If only, wrote Jim Coleman in The Globe and Mail in ’46, the Leafs had a goaltender like Durnan, and defencemen of Reardon’s and Bouchard’s quality, maybe a front line resembling the likes of Lach, Blake, and Richard — well, then they’d be the Canadiens, of course, who did indeed end up winning that spring.

For solace, at least, the Leafs triumphed in the last two games they played that season, whupping Detroit 7-3 and 11-7. And that had to have felt pretty good.

Still, it was time to clean out the old, sweep in the new. It was a particularly poignant day, once the whupping was over, for a couple of long-serving Leafs who’d scored a bunch of goals over the years. Sweeney Schriner and Lorne Carr were retiring — though they did mention as they prepared to head home to Calgary that they’d be happy to listen to any other NHL teams who might be willing to make them an offer. (None were.)

As the spring playoffs went ahead without his team, Conn Smythe was feeling — surprisingly? — peppy. If nothing else, he noted for anyone who wanted to hear, the Leafs had rights to and/or options on a veritable mass of hockey talent for the year coming up, 82 players.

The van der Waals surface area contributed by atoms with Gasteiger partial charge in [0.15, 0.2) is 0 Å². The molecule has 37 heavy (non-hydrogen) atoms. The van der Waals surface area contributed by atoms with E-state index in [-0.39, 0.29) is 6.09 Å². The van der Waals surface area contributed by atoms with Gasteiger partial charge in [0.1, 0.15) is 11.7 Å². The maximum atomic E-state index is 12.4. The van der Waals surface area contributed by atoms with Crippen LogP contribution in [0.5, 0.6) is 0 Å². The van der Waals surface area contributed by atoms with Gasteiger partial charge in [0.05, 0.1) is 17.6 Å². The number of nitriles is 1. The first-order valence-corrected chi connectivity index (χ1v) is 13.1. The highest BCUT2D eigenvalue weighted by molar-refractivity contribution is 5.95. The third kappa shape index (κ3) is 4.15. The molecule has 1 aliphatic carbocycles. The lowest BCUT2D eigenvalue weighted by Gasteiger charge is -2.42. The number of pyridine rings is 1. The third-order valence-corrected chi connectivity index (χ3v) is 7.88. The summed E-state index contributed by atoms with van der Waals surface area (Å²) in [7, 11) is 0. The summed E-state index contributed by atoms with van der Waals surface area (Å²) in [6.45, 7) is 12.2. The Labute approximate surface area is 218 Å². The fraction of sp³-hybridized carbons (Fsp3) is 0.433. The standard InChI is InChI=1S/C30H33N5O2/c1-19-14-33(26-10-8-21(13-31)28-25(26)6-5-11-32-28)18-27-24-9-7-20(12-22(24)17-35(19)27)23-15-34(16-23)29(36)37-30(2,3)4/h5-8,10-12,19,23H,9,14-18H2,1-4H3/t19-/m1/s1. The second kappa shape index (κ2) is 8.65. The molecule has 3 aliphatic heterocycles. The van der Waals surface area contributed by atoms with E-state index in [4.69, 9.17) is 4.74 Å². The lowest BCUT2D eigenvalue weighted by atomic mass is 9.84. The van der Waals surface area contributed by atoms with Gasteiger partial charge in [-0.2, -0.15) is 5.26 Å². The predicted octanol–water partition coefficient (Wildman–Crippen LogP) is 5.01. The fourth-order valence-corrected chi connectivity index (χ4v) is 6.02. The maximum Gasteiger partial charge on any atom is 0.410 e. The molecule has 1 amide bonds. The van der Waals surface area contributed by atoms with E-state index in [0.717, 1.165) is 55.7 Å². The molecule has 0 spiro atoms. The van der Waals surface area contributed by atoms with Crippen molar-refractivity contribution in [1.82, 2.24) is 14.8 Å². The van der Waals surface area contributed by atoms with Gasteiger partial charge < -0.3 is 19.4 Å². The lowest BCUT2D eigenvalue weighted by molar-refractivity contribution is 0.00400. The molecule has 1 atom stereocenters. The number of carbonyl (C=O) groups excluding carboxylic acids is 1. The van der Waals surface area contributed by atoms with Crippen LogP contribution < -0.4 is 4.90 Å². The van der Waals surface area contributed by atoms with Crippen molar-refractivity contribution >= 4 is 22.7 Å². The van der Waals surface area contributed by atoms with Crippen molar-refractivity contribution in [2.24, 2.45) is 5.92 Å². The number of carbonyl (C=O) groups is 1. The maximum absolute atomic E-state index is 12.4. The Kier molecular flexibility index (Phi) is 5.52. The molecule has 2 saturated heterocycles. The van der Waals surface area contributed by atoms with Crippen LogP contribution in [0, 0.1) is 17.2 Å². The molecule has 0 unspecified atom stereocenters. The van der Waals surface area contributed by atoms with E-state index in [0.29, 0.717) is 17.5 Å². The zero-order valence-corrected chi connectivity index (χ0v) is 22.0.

“We’re definitely,” he advised, “on the upswing.”

True enough: the Leafs did take home four of the next five Stanley Cups.

I’m not going to trudge through every season the team failed — where’s the fun in that? But back to 1957 for a minute. It is, if nothing else, a bit of a watershed. Teeder Kennedy, 31, retired that year for a second and final time, having returned to the ice midway through the year before deciding that it was time to make way for the next generation. Former Leafs captain Sid Smith, also 31, decided he was quitting, too, until Smythe talked him into returning for one more year. Continue reading